KIOS-FM

Cheril Lee

News Director

My broadcasting career began in the most unlikely of places…Okinawa, Japan.  I was interviewed one afternoon while I was in college and, on a lark, I asked if the TV station needed any volunteers.  They said they could use a weather person who would stick around for at least six months.  Two auditions and one meeting later, I was in front of the cameras Monday through Friday night, giving the weather forecast for the island. 

Did I mention that FEN was the ONLY American TV station on the island?  Well, let’s just say that I got to know what being a celebrity was like, really quickly.  Since I was the only civilian on an all-military newscast, I stood out just a little bit.  It was one of the best times of my life and I worked with eight different news anchors.  This taught me that every broadcaster has a different way of approaching the craft. 

After Japan, I made my way back across the ocean, by way of plane, to the great state of Mississippi.  While there, I anchored daily newscasts at a local station, Northland Cable News.  The station was located in Starkville, the home of Mississippi State University.  While there, I got to attend football games in the press box, which was quite cool until the day they tapped me on the shoulder and informed me that cheering was not allowed in the press box.  Oops.  Again, I learned a little something about retaining one’s professionalism in every situation. 

While in Mississippi, I also made appearances on other TV stations’ breakfast and lunch time shows, usually talking to the hosts about various plays I was appearing in onstage.

My next broadcasting gig was right here in Omaha at KVNO, Classical 90.7 where I became the News Director in 2000.  I remember that my first day was right in the middle of a fund drive.  The Program Director asked me if I wanted to jump in and pitch and I thought, “What the heck is pitching?”  I deferred, telling him I’d participate in the next one.  And participate I did.  While I was there, I did more than 20 fund drives.  Additionally, I anchored several daily newscasts, wrote, produced and delivered the Arts at 8:30 and at the end, hosted a two-hour on-air shift in addition to my other duties.  I learned a lot about classical composers, including the correct pronunciation of Dvorak.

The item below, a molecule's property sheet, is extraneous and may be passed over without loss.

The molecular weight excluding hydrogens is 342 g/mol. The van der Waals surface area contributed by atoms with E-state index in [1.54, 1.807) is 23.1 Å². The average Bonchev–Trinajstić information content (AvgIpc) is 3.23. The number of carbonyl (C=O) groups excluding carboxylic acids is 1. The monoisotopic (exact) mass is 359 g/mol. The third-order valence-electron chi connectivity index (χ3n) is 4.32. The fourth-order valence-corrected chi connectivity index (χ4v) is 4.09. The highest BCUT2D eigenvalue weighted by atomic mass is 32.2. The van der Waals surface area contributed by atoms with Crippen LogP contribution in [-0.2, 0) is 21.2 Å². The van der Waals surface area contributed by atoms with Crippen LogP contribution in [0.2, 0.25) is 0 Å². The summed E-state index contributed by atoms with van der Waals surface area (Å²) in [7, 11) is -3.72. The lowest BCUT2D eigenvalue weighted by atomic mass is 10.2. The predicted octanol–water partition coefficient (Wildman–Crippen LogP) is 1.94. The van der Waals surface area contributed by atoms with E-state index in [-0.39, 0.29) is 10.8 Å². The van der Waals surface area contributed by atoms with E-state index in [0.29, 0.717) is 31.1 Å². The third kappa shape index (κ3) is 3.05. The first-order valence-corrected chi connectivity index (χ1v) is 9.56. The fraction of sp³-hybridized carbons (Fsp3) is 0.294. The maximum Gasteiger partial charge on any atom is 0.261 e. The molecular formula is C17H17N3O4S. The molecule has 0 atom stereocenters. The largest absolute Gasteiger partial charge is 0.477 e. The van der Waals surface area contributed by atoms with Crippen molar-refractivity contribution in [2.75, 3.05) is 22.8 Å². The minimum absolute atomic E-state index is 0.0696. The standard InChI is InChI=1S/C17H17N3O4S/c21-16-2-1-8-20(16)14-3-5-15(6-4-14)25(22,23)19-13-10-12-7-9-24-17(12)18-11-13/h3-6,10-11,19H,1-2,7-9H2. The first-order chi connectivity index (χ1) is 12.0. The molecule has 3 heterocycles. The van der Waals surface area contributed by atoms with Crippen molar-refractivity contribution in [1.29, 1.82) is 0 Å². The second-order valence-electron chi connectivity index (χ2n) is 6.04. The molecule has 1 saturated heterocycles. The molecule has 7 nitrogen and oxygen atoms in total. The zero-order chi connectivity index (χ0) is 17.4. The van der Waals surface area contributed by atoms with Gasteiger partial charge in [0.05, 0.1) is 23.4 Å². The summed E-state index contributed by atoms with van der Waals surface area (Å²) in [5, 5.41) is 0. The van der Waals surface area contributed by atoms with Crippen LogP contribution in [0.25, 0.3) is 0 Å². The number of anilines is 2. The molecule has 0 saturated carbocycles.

After a decade at KVNO, I decided to pursue my Master’s Degree at UNO, so I left the station to take classes.  But it wasn’t long before the siren song of public radio lured me back.  I started working for KIOS in January of 2010 as a news anchor, reporter and on-air host.  The Saturday morning programs are among my favorites and I love talking with listeners who are as passionate about public radio as I am.

When I’m not talking on the airwaves, I love to act in community theatre productions, rock out to concerts and write.  Traveling has always been a passion of mine.  I’ve been to several countries, including Italy, Japan, Albania, Slovenia, England and my personal favorite, Ireland.  Up next, are the Dominican Republic, France and Scotland. 

Ever the optimist, you will usually hear a smile in my voice when I’m hosting.  It is my goal to be good company as you move through your day.  

Ways to Connect

The Omaha Summer Arts Festival kicks off today and is held on Farnam Street, alongside the Gene Leahy Mall.

The Munroe-Meyer Garden Walk is set for this Sunday and will feature four private gardens in West Omaha.

On August 21st a total solar eclipse will occur. 

Jazz on the Green at Midtown Crossing starts July 6th and runs Thursdays through August 10th. 

The VNA’s Senior Speaker Series continues with “Dinner for One: Adding Mealtime Appeal” on Thursday, June 8th.

Heartland 2050 is offering mini-grants to fund special projects that align with its Regional Vision and Action Plan.